Who You Gonna Smooch?
HIGH Petting Dave the ghost dog.
LOW Not discovering anything about the protagonist.
WTF Not being able to save the ghost of revenge.
In Speed Dating for Ghosts, the objective is… well, to go on a date with ghosts. It’s a pretty clear case of getting what one pays for.
Developed by Ben Gelinas and released while he was still busy on the script for Remedy’s Control, his intentions were to put together a short, positive experience that focused on themes of death and regret.
At the start of each playthrough, the player (a ghost themselves) picks a room and has a short chat with a ghost partner. Then a bell rings, the talk ends and the next begins.
While there are multiple choices during conversations, these don’t seem to affect the ending. There are some instances where choices will opt the player out of a final date, but those are more the exception than the rule.
After two rounds of talking with three different characters, the player gets to choose which one to go on a date with. Of course, depending on the chosen answers and the subsequent chemistry, the partner may agree to the date or refuse.
Even though SDFG may sound like a visual novel with romance choices, it really doesn’t play like one.
Behind every ghost lies a personal story — sometimes funny, other times sad, or even dark and harrowing. The writing doesn’t shy away from touching upon sickness and the afterlife either, doing so in a personal and direct way.
The dates also end up going to varied places, like holding up a bank or playing a football match. Then again, it probably makes sense since ghosts wouldn’t want to go to a restaurant when they can’t eat the food.
Since everyone in Speed Dating is both dead and lonely, it’s heartwarming to meet such a varied cast of different souls, all wanting to be heard. Some will gladly share everything as soon as they’re asked, while others might need more time to unbutton.
To be fair, some of the narratives don’t seem to go anywhere — they’re just the writer having fun with tropes. (The script even goes as far as saying “sorry for that”). While the writing isn’t always top notch, it is very charming and never wears out its welcome. Also, it’s nearly impossible not to shed a tear when Dave the ghost dog relates that each time a dog dies, a part of its owner dies and keeps it company as a wisp in the afterlife.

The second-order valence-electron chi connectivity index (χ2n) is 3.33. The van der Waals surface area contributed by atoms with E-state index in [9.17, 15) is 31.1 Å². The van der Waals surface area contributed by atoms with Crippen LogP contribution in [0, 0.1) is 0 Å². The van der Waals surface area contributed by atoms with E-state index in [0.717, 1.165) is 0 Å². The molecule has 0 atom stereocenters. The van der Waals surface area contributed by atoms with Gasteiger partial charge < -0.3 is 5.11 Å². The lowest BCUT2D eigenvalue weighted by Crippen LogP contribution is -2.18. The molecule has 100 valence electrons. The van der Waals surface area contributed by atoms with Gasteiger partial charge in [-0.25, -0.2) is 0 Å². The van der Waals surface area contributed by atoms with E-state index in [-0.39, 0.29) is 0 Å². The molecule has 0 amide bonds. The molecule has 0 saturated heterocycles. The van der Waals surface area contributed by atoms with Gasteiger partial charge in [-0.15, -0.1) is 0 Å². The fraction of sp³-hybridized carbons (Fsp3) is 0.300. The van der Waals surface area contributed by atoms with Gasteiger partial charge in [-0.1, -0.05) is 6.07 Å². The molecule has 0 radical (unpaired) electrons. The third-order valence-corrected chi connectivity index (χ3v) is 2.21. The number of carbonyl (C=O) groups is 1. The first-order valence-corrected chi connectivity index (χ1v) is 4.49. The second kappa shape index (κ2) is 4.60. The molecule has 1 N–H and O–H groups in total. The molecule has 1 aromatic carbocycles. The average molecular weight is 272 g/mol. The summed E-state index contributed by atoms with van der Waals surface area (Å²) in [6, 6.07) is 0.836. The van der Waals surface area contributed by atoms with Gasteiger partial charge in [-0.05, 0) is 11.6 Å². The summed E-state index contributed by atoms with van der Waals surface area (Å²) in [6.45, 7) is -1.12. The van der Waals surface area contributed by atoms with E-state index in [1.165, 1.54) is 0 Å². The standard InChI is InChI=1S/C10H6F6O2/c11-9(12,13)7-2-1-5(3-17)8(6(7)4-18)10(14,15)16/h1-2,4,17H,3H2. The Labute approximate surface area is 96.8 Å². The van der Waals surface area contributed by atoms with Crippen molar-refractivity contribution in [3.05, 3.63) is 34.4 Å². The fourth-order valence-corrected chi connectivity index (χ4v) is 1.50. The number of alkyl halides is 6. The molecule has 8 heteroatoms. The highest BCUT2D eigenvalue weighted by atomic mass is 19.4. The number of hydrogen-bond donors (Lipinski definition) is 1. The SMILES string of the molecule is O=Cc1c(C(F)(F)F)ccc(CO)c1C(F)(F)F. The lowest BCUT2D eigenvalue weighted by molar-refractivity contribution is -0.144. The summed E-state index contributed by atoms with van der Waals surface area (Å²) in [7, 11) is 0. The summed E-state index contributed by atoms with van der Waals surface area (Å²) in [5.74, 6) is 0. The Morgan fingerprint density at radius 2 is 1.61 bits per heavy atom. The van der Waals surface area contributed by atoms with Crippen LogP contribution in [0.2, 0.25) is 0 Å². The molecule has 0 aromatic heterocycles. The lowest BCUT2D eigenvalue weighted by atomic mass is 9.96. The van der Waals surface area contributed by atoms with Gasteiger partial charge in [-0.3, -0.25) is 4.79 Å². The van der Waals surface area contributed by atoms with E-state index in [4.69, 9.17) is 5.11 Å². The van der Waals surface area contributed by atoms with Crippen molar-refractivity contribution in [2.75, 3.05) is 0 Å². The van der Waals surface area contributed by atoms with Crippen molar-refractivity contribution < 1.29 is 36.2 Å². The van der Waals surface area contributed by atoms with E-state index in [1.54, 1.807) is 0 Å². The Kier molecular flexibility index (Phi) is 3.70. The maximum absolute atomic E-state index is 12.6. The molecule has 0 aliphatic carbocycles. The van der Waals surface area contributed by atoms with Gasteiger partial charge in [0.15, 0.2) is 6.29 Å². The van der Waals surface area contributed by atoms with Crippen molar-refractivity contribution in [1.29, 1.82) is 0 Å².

The art style is simple, but works wonders in immersing the player in the rather peculiar world of afterlife dating. Most of the time the screen is almost bare, featuring only the chosen partner and a couple of details, like a candle or a glass of water. But, those few details are used to great effect, like the sudden font change of a neon sign in the “seance” date.
The ghosts are a mix between scary and cute, with drawings that perfectly define their personality and make them memorable. The sound design also conveys personality — Spooky Peter sounding like a creaking wooden floor, while Vera is smoky and frail. The soundtrack is minimal electronica which works as background, never competing for the player’s attention.
Speed Dating for Ghosts is a gem. It’s a perfect mix of discussions on mortality and love with wit and humor. While some of the stories would have benefited from more length and some room to breathe, it still comes highly recommended for anyone who’s looking for something charming from the other side.
— Damiano Gerli
Disclosures: This game is developed and published by Copychaser Games. It is currently available on PC, iOS and Switch. This copy of the game was obtained via paid download and reviewed on PC. Approximately 2 hours of play were devoted to the single-player mode, and the game was completed. There are no multiplayer modes.
Parents: This game is rated T by the ESRB for Drug Reference, Fantasy Violence, Suggestive Themes and Use of Alcohol and Tobacco.
Colorblind Modes: There are no colorblind modes available in the options.
Deaf & Hard of Hearing Gamers: It is a visual novel. While there are some audio cues, those are usually brought up in conversation. It is also possible to use the vibration feature with a joypad. It is not possible to change the font size. (See examples above.)
Remappable Controls: This game’s controls are not remappable.
Years later, he got the idea that he was the most Sega-knowledgeable person in the world, so he opened a website in 1997, The Genesis Temple.
He's a sucker for great stories in gaming, he loves adventure and indie titles, but he never shies away from action and triple-A RPGs.
Damiano's been writing about videogames for 20 years, with no plans to stop. Say hi to him on Twitter at @damgentemp, or on his blog https://genesistemple.com (now dedicated to the history of video game design).